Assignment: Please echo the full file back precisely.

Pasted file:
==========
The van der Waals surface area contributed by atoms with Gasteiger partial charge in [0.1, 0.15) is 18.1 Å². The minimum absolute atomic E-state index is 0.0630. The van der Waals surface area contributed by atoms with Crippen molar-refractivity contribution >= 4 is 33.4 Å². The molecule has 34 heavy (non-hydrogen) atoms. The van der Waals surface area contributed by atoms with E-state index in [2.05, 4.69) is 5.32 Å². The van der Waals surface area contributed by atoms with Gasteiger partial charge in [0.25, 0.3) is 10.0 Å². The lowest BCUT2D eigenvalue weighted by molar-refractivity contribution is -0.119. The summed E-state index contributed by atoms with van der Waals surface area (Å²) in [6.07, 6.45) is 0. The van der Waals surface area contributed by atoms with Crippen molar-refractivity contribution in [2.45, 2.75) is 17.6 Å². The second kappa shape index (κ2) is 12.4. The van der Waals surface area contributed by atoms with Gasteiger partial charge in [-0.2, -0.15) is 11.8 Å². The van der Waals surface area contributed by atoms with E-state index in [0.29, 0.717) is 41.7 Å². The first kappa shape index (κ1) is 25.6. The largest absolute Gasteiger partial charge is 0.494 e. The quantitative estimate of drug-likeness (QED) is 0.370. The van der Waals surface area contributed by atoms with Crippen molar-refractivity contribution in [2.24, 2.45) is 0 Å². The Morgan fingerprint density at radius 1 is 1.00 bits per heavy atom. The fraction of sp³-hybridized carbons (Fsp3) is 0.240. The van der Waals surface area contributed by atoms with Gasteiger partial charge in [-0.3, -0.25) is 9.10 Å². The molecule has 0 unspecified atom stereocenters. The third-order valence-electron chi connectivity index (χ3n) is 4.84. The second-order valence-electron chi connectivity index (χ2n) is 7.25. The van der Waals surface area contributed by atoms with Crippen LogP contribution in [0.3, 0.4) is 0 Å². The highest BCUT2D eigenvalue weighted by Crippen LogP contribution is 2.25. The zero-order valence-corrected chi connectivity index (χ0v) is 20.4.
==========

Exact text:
The van der Waals surface area contributed by atoms with Gasteiger partial charge in [0.1, 0.15) is 18.1 Å². The minimum absolute atomic E-state index is 0.0630. The van der Waals surface area contributed by atoms with Crippen molar-refractivity contribution >= 4 is 33.4 Å². The molecule has 34 heavy (non-hydrogen) atoms. The van der Waals surface area contributed by atoms with E-state index in [2.05, 4.69) is 5.32 Å². The van der Waals surface area contributed by atoms with Gasteiger partial charge in [0.25, 0.3) is 10.0 Å². The lowest BCUT2D eigenvalue weighted by molar-refractivity contribution is -0.119. The summed E-state index contributed by atoms with van der Waals surface area (Å²) in [6.07, 6.45) is 0. The van der Waals surface area contributed by atoms with Crippen molar-refractivity contribution in [2.45, 2.75) is 17.6 Å². The second kappa shape index (κ2) is 12.4. The van der Waals surface area contributed by atoms with Gasteiger partial charge in [-0.2, -0.15) is 11.8 Å². The van der Waals surface area contributed by atoms with E-state index in [0.29, 0.717) is 41.7 Å². The first kappa shape index (κ1) is 25.6. The largest absolute Gasteiger partial charge is 0.494 e. The quantitative estimate of drug-likeness (QED) is 0.370. The van der Waals surface area contributed by atoms with Crippen molar-refractivity contribution in [2.24, 2.45) is 0 Å². The Morgan fingerprint density at radius 1 is 1.00 bits per heavy atom. The fraction of sp³-hybridized carbons (Fsp3) is 0.240. The van der Waals surface area contributed by atoms with Gasteiger partial charge in [-0.3, -0.25) is 9.10 Å². The molecule has 0 unspecified atom stereocenters. The third-order valence-electron chi connectivity index (χ3n) is 4.84. The second-order valence-electron chi connectivity index (χ2n) is 7.25. The van der Waals surface area contributed by atoms with Crippen LogP contribution in [0.3, 0.4) is 0 Å². The highest BCUT2D eigenvalue weighted by Crippen LogP contribution is 2.25. The zero-order valence-corrected chi connectivity index (χ0v) is 20.4.